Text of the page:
Bookish conversation with author Samantha Wilcoxson.
You can also find me on my blog.
I picked up this book because I thought it might include useful details for some writing that I am doing which is set in the late 15th century. My copy does not have the subtitle, "A Handbook for Visitors to the FOURTEENTH Century" on the front, as is shown. After some initial disappointment that the information was not quite the right time period, I consoled myself and was soon taken in.
This ended up being some of the easiest nonfiction reading that I have done. The book is aptly named, for it reads something like being on a tour bus that is driving around 1300s England. Plug your noses, everybody, as you see we are about to cross Shitbrook to enter Exeter.
Every detail of daily life seems to be covered without dragging the reader through passages of eye-glazing tedium that other books contain. You will come away from this book with a better understanding of what it was like to live in the 14th century, and it doesn't much resemble most of the fiction we read about it.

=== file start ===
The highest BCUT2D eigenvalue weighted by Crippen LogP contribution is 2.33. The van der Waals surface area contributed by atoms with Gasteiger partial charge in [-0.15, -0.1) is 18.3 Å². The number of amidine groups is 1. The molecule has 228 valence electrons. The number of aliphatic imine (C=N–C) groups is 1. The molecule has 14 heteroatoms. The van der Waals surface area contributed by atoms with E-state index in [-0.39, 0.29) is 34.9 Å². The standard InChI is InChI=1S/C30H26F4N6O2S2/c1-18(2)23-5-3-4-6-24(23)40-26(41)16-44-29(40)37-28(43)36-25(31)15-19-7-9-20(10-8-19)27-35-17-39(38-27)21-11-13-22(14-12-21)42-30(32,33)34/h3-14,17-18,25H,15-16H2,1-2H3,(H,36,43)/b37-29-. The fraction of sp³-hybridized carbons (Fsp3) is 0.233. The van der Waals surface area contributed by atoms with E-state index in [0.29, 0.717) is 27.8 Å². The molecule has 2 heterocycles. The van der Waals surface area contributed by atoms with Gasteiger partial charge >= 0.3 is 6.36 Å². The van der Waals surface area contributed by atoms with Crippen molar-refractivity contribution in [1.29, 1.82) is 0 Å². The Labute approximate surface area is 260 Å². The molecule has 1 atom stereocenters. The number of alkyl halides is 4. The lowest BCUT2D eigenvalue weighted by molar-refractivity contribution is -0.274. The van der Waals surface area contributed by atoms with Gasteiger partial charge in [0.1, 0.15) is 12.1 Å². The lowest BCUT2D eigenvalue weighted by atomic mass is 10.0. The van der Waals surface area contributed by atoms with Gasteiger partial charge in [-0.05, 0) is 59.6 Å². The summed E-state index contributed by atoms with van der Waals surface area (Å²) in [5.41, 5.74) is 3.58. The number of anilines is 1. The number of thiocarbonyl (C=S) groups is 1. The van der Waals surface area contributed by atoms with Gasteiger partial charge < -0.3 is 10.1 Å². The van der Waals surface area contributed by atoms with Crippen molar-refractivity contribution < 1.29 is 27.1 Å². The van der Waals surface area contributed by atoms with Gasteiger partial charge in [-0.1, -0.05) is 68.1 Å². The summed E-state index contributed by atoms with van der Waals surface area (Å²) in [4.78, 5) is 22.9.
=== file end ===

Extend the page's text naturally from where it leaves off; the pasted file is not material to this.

Of course, part of this is because we enjoy reading about kings and queens, knights and ladies, not peasants (who apparently wouldn't recognize that word if they heard it). We read about tables overflowing with courses, not poor country folk carefully bleeding their cow's legs so that they can make protein-packed blood pudding without killing the precious animal.
This guide not only explains what it was like to live 700 years ago, it puts you there, giving you tips on where to go and what to do. And don't let the fact that it's nonfiction fool you into believing that it can't be entertaining.
"You, sauntering along, whistling an outlandish tune, with enough silver in your purse to attract every scoundrel who saw you at the last inn, are a walking liability."
An invaluable resource to anyone writing about this period and informative background for those who like to read about it, I recommend this book to all amateur historians.